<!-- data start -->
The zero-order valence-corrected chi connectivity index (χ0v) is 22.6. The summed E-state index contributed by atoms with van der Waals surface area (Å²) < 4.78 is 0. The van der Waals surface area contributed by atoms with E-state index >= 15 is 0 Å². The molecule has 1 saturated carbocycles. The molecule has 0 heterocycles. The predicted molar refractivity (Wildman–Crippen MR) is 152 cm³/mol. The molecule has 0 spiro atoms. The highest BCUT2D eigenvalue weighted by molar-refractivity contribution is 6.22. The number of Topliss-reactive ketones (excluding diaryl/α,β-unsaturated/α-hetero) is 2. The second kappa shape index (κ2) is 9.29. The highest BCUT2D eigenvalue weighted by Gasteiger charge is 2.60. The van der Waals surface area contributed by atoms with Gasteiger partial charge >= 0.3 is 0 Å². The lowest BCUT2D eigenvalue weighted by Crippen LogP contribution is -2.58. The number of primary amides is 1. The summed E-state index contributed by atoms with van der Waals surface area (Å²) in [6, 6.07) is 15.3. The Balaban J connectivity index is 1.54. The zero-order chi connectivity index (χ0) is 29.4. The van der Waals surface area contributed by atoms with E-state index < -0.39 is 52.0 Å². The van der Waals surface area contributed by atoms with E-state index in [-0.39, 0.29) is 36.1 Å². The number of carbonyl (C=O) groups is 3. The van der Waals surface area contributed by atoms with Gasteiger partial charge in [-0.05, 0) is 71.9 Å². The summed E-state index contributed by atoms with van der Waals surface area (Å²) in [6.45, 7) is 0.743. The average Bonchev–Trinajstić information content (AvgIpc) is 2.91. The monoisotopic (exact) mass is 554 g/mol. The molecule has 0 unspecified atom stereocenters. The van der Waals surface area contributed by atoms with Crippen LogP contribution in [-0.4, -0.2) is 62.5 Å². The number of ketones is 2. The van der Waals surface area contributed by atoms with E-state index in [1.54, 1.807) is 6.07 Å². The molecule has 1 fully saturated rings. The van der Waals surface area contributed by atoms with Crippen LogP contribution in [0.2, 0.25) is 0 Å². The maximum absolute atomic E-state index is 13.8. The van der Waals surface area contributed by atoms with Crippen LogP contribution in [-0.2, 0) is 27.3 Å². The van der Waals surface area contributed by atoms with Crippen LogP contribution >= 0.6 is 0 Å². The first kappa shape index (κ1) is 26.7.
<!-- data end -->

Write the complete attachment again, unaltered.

The zero-order valence-corrected chi connectivity index (χ0v) is 22.6. The summed E-state index contributed by atoms with van der Waals surface area (Å²) < 4.78 is 0. The van der Waals surface area contributed by atoms with E-state index >= 15 is 0 Å². The molecule has 1 saturated carbocycles. The molecule has 0 heterocycles. The predicted molar refractivity (Wildman–Crippen MR) is 152 cm³/mol. The molecule has 0 spiro atoms. The highest BCUT2D eigenvalue weighted by molar-refractivity contribution is 6.22. The number of Topliss-reactive ketones (excluding diaryl/α,β-unsaturated/α-hetero) is 2. The second kappa shape index (κ2) is 9.29. The highest BCUT2D eigenvalue weighted by Gasteiger charge is 2.60. The van der Waals surface area contributed by atoms with Gasteiger partial charge >= 0.3 is 0 Å². The lowest BCUT2D eigenvalue weighted by Crippen LogP contribution is -2.58. The number of primary amides is 1. The summed E-state index contributed by atoms with van der Waals surface area (Å²) in [6, 6.07) is 15.3. The Balaban J connectivity index is 1.54. The zero-order chi connectivity index (χ0) is 29.4. The van der Waals surface area contributed by atoms with E-state index < -0.39 is 52.0 Å². The van der Waals surface area contributed by atoms with E-state index in [-0.39, 0.29) is 36.1 Å². The number of carbonyl (C=O) groups is 3. The van der Waals surface area contributed by atoms with Gasteiger partial charge in [-0.05, 0) is 71.9 Å². The summed E-state index contributed by atoms with van der Waals surface area (Å²) in [6.45, 7) is 0.743. The average Bonchev–Trinajstić information content (AvgIpc) is 2.91. The monoisotopic (exact) mass is 554 g/mol. The molecule has 0 unspecified atom stereocenters. The van der Waals surface area contributed by atoms with Crippen LogP contribution in [-0.4, -0.2) is 62.5 Å². The number of ketones is 2. The van der Waals surface area contributed by atoms with E-state index in [1.54, 1.807) is 6.07 Å². The molecule has 1 fully saturated rings. The van der Waals surface area contributed by atoms with Crippen LogP contribution in [0.2, 0.25) is 0 Å². The maximum absolute atomic E-state index is 13.8. The van der Waals surface area contributed by atoms with Crippen LogP contribution in [-0.2, 0) is 27.3 Å². The van der Waals surface area contributed by atoms with Crippen LogP contribution >= 0.6 is 0 Å². The first kappa shape index (κ1) is 26.7.